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Re: [carfree_cities] Re: Advertising the car free city!

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  • Richard Risemberg
    ... From: Greg Steele With this in mind advertising transit should depict the transit rider as sexier, more powerful, smarter, etc.
    Message 1 of 11 , Mar 2, 2004
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      -----Original Message-----
      From: Greg Steele <thegisguru@...>

      With this in mind advertising transit should depict the transit rider
      as sexier, more powerful, smarter, etc. because they use transit
      rather then put us with the drudgery of driving themselves, through
      traffic congestion to get where they need to go.

      Any ideas as to how to communicate this message, and is there
      agreement that this is a good message to communicate?
      ====================================
      I've often pointed out to folks that there's not much status, and certainly not dignity, in being an unpaid chauffeur, a "machine tool," as I put it (see http://www.newcolonist.com/rr29.html towards the end of the ramble....). That's one part of it. The boredom of being alone all the time, with only a view of the bumper in front of you, when you could be reading,/talking/sleeping/whatever on the train, and so forth.

      If anyone's willing actually to put in time on this with me I am willing to work on ad outlines or actual ads. Trying to place them's another thing, as http://www.adbusters.org has found out, but I have some ideas for more positive, maybe a little playful, advertising for the concept.

      We also gotta sell the on-the-ground reality, but we don't have one quite yet. Getting close, though, thanks to progressive mayors around the globe.


      Richard
    • Matt Dobbing
      Greg, thanks for your response. I agree with your points about advertising, the empty road and reality! but advertising is i suppose aspirational. I think
      Message 2 of 11 , Mar 3, 2004
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        Greg, thanks for your response. I agree with your points about advertising,
        the empty road and reality! but advertising is i suppose aspirational. I
        think that car advertising plays on the idea of empowerment and freedom a
        great deal. It is also targeted at the individual. These are easy things to
        do. It is harder I think to make mass transit seem to be empowering and
        giving more freedom to the user. I'm not saying this is the reality of mass
        transit but it is (perhaps) the impression of mass transit. Of course as has
        been pointed out in this thread, the car doesn't empower people or give them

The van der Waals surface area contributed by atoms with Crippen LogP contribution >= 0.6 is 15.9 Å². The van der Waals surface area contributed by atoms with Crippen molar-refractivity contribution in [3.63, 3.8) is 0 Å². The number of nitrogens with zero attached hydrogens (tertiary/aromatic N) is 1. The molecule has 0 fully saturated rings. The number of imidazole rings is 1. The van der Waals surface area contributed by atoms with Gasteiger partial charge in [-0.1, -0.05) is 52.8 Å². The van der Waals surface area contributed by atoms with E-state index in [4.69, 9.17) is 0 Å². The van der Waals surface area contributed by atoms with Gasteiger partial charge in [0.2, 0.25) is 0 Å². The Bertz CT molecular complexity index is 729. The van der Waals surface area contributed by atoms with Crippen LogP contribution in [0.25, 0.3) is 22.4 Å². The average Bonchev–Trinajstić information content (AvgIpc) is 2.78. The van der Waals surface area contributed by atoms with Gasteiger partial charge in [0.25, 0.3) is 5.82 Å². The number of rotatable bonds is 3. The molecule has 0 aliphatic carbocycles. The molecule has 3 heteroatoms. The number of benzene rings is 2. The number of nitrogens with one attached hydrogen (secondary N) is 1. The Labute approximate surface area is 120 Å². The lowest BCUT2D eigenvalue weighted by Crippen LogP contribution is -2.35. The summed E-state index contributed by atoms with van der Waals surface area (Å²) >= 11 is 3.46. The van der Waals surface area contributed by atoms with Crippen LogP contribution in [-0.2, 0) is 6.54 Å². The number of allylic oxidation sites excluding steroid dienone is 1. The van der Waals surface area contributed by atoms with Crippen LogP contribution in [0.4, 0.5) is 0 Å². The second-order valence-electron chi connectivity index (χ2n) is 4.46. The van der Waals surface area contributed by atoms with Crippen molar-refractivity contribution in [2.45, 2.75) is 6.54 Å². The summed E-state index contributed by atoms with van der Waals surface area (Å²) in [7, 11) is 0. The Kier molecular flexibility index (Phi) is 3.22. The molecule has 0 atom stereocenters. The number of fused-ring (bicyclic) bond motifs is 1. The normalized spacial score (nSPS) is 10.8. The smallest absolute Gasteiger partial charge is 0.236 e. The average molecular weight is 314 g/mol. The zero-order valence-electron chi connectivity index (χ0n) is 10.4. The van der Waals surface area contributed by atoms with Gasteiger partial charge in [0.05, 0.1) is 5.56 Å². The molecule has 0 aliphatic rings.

more freedom generally but that is not its perception.

        This is what I'm sure we all find infuriating in the debate about car use.
        It is not the reality that is discussed! As you comment the car industry has
        spent all this money trying to convince people that they will feel sexy etc.
        Perhaps it has worked!!!!!!!!!

        I would guess that you would promote all the quality of life benefits of the
        city without cars. But this is a group benefit. the car lobby will I imagine
        say you are sacrificing personal freedom for a group benefit, I reckon that
        although this might be perfectly sensible it doesn't play well with
        voters/consumers!!

        Perhaps 'our' advertising could hold up some of the costs of driving against
        the cost of transport in the car free city. Cost of driving a car = this per
        year, cost in our city = this per year. Perhaps then offer 'aspirational'
        suggestions about what you could do with the money you have saved?

        Finally, thanks for dinner party facts!!! anybody got anymore?!

        Matt

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      • Greg Steele
        I think that anything that gets too number oriented will not be as effective as in an advertisement as something that goes for the emotions. E.g. a cost
        Message 3 of 11 , Mar 3, 2004
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          I think that anything that gets too number oriented will not be as
          effective as in an advertisement as something that goes for the
          emotions. E.g. a cost analysis of car ownership verse use of
          transit, in fact this enforces the idea that transit is for those
          that cannot afford a car – making it that much more of a status
          symbol.

          I can image several approaches to the use of time as the selling
          point. A TV ad – cars sitting in traffic… closes ups of faces
          showing anger and frustration… [they are powerless]… cars are at a
          complete stand-still. One of these frustrated drivers (different
          version could show people of different age, race, gender) says out
          loud – "That's it I have better things to do with my time." He/she
          gets out of their car and walks way… leaving it in the middle of the
          highway turned parking lot, ala the REM video for "everybody hurts."
          The last five-ten seconds show this same person on a train (different
          version would show the person reading, sleeping, talking to other
          people, using a cell phone, a laptop computer, etc.)
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